Taking Notes at A-Level History

Student Guides

By Melanie Jones, published 29th August 2010

How do I make sure that my notes will help me to revise?

A-Level History is not just about taking notes - but as with any subject you study at A-Level, there are some notes to keep. Here are some general common sense reminders about keeping notes, which may seem obvious - but you would be surprised how many people don't take their own advice! It goes without saying that the most important thing is to keep your notes in a way that is easy and comfortable to you.

1. Keep your notes in whatever style you prefer - this might be hand-written in a folder of some kind, or you may prefer to type and print them out, you may like to keep audio sound recordings of lessons or you may prefer to have paperless notes and store them electronically, but if you do this, don't forget to back them up.

2. Don't take down every word. Remember, A-level is about explaining, analyzing, looking for evidence and justifying your answer. It is not about long, waffly descriptions. Try to summarise or use abbreviations that you understand.

3. Use mind maps, tables, spider diagrams or pictures if you prefer. Some people find that they remember their notes far better if they do this - why not try experimenting with a few different ways of taking notes until you find the one that suits you best.

4. Your notes must make sense in a few months' time when you revise so:

  • However you choose to take your notes, try to keep them organized into topic headings;
  • Emphasise headings and key words
  • Date all your notes so that if electronic files get lost or paper notes fall out, you can piece them back together.
  • Use a system that you understand and that will still make sense to you after several months.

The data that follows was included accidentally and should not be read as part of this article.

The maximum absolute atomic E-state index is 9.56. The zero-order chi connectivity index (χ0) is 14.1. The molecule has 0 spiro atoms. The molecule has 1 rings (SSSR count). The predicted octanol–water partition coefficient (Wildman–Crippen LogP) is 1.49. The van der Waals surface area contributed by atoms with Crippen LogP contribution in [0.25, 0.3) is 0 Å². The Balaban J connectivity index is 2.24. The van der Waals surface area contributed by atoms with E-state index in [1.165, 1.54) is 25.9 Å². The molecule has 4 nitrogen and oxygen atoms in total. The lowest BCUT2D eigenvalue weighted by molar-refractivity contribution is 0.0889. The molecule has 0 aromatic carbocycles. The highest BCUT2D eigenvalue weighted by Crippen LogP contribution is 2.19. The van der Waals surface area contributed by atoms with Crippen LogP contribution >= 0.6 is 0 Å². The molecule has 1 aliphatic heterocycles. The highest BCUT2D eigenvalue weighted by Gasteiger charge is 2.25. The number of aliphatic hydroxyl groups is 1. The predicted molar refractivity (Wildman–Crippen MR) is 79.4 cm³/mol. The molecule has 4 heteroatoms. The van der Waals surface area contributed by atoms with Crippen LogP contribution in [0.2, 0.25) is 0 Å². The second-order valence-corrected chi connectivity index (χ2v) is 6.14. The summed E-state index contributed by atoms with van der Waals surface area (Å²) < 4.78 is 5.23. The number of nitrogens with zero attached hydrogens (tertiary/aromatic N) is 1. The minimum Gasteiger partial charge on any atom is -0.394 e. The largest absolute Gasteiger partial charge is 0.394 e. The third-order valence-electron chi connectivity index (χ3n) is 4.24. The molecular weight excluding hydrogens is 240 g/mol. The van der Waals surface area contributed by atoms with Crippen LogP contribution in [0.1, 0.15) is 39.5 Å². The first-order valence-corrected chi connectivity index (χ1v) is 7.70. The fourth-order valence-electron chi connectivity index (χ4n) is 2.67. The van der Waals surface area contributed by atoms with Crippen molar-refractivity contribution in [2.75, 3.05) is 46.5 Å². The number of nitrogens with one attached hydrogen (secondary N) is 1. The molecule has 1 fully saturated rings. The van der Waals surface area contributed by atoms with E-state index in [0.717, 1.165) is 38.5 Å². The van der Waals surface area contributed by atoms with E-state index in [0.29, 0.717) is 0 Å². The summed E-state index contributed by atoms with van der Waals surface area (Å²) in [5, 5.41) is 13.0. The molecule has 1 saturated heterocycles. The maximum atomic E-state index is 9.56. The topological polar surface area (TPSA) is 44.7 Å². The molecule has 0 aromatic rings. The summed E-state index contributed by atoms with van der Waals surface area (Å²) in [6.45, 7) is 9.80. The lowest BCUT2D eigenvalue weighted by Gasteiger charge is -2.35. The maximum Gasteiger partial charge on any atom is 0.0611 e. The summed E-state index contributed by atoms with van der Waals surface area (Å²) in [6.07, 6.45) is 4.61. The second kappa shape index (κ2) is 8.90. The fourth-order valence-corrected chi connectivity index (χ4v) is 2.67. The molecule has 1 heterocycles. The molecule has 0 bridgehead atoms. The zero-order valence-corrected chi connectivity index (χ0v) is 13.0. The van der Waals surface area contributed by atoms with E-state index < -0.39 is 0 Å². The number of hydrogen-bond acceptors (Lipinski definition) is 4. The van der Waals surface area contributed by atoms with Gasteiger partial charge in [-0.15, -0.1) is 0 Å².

• Keep a glossary of key words, abbreviations and images so that if you do forget something, you can look up what you meant!

For loose-leaf and binder:

  • Your notes will be very easy to keep organized. Adding dividers to your binder will make things simple as you can keep the table of contents updated directly on the divider.
  • Invest in a hole-punch for handouts. This way your methods of organizing are uniform. It will also be easier to flip through hole-punched papers than dig through a folder.
  • Colour-coding is never a bad idea. Match the colour of the divider with the same colour highlighter for every section and be consistent. Then, if a piece of paper falls out, between your table of contents and the colour, putting it back in the right place will be simple.

For laptops:

  • Much of the work is done for you on a computer since the date and page numbers can be automatically sorted and folders easily created. Therefore, there is no excuse to be disorganized!
  • Try to establish a main folder for History and then sub-folders for your different topics.
  • Make sure that you save your documents to your electronic folder straight away to avoid confusion and getting your notes out of order.
  • You might also want to consider labelling your lessons as A, B, C as well as giving them a subject matter heading as many computers will store files alphabetically as opposed to date order. That way, your files should appear in the order they were created.
  • If your notes involve hyperlinks, don't forget to make sure that they will still be operational when you come to revise. There is nothing worse than re-visiting an important hyperlink months later only to discover that it has expired.